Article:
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Cross Country: Shannon Murakami, Gratitude adjustment

Former Saugus star Murakami is hitting her stride at UCLA — and she’s thankful for it

Posted: September 8, 2010 10:52 p.m.
Updated: September 9, 2010 4:55 a.m.

Former Saugus star Shannon Murakami (far right UCLA runner) is a team captain for the Bruins and hopes to earn All-American honors to finish her college cross country career.

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There's a new feature on UCLA's cross country website. It's a web journal with entries written by a male and female runner throughout the season.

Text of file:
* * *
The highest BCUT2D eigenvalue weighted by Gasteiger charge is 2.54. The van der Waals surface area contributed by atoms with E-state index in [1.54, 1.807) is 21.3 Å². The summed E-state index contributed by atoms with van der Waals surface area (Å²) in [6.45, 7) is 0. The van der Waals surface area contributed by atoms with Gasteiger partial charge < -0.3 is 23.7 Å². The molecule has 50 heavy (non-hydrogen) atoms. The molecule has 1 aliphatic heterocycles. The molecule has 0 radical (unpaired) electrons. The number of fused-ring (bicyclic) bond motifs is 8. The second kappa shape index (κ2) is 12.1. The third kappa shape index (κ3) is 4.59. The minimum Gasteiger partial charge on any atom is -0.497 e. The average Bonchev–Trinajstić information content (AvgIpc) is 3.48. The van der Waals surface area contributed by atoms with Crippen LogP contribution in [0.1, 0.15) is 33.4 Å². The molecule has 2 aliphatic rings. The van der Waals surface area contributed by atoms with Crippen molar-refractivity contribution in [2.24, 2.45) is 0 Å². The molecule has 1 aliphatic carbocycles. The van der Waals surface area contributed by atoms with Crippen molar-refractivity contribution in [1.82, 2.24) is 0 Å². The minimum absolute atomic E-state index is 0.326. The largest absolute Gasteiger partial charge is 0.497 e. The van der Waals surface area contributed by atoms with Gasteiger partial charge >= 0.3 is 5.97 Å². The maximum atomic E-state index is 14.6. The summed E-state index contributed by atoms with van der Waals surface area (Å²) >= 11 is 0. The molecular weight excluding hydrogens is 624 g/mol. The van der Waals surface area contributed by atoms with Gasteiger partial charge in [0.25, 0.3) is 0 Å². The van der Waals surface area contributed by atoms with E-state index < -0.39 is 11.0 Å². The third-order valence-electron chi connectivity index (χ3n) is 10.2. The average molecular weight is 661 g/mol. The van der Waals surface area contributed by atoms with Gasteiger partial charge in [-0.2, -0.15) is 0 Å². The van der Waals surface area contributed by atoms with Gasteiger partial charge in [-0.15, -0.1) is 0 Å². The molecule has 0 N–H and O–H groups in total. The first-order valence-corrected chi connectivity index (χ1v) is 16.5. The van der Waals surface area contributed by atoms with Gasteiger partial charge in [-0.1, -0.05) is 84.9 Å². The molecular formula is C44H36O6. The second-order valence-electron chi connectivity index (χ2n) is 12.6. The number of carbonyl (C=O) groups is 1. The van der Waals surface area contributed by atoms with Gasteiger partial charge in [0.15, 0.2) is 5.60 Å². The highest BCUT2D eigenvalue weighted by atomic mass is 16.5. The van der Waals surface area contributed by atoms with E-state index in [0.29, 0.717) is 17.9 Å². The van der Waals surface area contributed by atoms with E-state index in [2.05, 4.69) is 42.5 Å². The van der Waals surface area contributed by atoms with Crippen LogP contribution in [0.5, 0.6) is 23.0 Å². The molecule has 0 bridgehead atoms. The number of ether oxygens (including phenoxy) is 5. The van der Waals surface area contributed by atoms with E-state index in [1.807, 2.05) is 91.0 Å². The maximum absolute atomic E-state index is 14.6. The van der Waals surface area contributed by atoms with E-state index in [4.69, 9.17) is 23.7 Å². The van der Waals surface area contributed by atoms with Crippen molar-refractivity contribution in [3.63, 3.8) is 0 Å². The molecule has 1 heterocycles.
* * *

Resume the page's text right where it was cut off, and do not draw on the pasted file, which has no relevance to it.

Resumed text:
Santa Clarita Valley residents probably aren't familiar with the male runner - junior David McDonald from Murrieta.

The female runner, on the other hand, should ring a pretty big bell.

"I'm really excited," says former Saugus star Shannon Murakami. "I never know what to write. It's kind of difficult because I'm not really sure what people expect."

Shannon almost single-handedly raised expectations for the Centurions during her high school career. Now, she's trying to raise them at UCLA, where she's more than just the team blogger.

She's a captain. A leader. The No. 1 runner.

She was all those things when she left Saugus, too. But now, she's something else.

More appreciative.

"I think that looking back now on my freshman year, I just can't believe the changes I've made as a person. Just my attitude toward running in general," she says. "I love the sport a little bit more. I feel blessed to be able to do this in the first place."

The change has been noticeable.

"She's come a long way from high school," says younger sister Amber, a freshman at UCLA this season.